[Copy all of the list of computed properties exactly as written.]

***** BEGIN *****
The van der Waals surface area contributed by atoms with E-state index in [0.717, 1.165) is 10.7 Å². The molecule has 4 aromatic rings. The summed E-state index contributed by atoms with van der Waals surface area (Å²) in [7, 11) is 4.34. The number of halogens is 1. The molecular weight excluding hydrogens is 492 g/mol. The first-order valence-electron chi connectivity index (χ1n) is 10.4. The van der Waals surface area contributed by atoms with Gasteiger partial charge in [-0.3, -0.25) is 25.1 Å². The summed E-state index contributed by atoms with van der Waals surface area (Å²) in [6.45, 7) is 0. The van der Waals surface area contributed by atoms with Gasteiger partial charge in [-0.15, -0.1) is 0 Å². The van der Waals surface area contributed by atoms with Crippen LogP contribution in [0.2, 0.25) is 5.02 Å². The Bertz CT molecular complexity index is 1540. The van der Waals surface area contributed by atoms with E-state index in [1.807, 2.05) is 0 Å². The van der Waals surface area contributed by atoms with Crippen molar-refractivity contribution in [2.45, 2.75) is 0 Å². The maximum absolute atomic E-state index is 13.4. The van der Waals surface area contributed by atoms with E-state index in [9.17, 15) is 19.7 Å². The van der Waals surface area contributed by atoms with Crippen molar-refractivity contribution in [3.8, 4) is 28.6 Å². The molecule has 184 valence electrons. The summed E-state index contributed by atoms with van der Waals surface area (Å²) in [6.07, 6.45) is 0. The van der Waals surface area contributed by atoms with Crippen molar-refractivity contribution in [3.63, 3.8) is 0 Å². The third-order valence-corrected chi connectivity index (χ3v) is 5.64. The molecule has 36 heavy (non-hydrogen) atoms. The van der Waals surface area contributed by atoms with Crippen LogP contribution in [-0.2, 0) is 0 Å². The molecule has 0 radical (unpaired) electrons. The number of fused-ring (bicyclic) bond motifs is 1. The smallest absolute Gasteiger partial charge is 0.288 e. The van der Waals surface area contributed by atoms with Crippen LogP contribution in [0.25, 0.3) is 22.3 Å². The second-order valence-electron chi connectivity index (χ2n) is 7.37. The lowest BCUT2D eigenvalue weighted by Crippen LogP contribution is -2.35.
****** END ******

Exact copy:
The van der Waals surface area contributed by atoms with E-state index in [0.717, 1.165) is 10.7 Å². The molecule has 4 aromatic rings. The summed E-state index contributed by atoms with van der Waals surface area (Å²) in [7, 11) is 4.34. The number of halogens is 1. The molecular weight excluding hydrogens is 492 g/mol. The first-order valence-electron chi connectivity index (χ1n) is 10.4. The van der Waals surface area contributed by atoms with Gasteiger partial charge in [-0.3, -0.25) is 25.1 Å². The summed E-state index contributed by atoms with van der Waals surface area (Å²) in [6.45, 7) is 0. The van der Waals surface area contributed by atoms with Gasteiger partial charge in [-0.15, -0.1) is 0 Å². The van der Waals surface area contributed by atoms with Crippen LogP contribution in [0.2, 0.25) is 5.02 Å². The Bertz CT molecular complexity index is 1540. The van der Waals surface area contributed by atoms with E-state index in [1.807, 2.05) is 0 Å². The van der Waals surface area contributed by atoms with Crippen molar-refractivity contribution in [2.45, 2.75) is 0 Å². The maximum absolute atomic E-state index is 13.4. The van der Waals surface area contributed by atoms with E-state index in [9.17, 15) is 19.7 Å². The van der Waals surface area contributed by atoms with Crippen molar-refractivity contribution in [3.8, 4) is 28.6 Å². The molecule has 184 valence electrons. The summed E-state index contributed by atoms with van der Waals surface area (Å²) in [6.07, 6.45) is 0. The van der Waals surface area contributed by atoms with Crippen molar-refractivity contribution in [3.63, 3.8) is 0 Å². The third-order valence-corrected chi connectivity index (χ3v) is 5.64. The molecule has 36 heavy (non-hydrogen) atoms. The van der Waals surface area contributed by atoms with Crippen LogP contribution in [-0.2, 0) is 0 Å². The molecule has 0 radical (unpaired) electrons. The number of fused-ring (bicyclic) bond motifs is 1. The smallest absolute Gasteiger partial charge is 0.288 e. The van der Waals surface area contributed by atoms with Crippen LogP contribution in [0.25, 0.3) is 22.3 Å². The second-order valence-electron chi connectivity index (χ2n) is 7.37. The lowest BCUT2D eigenvalue weighted by Crippen LogP contribution is -2.35.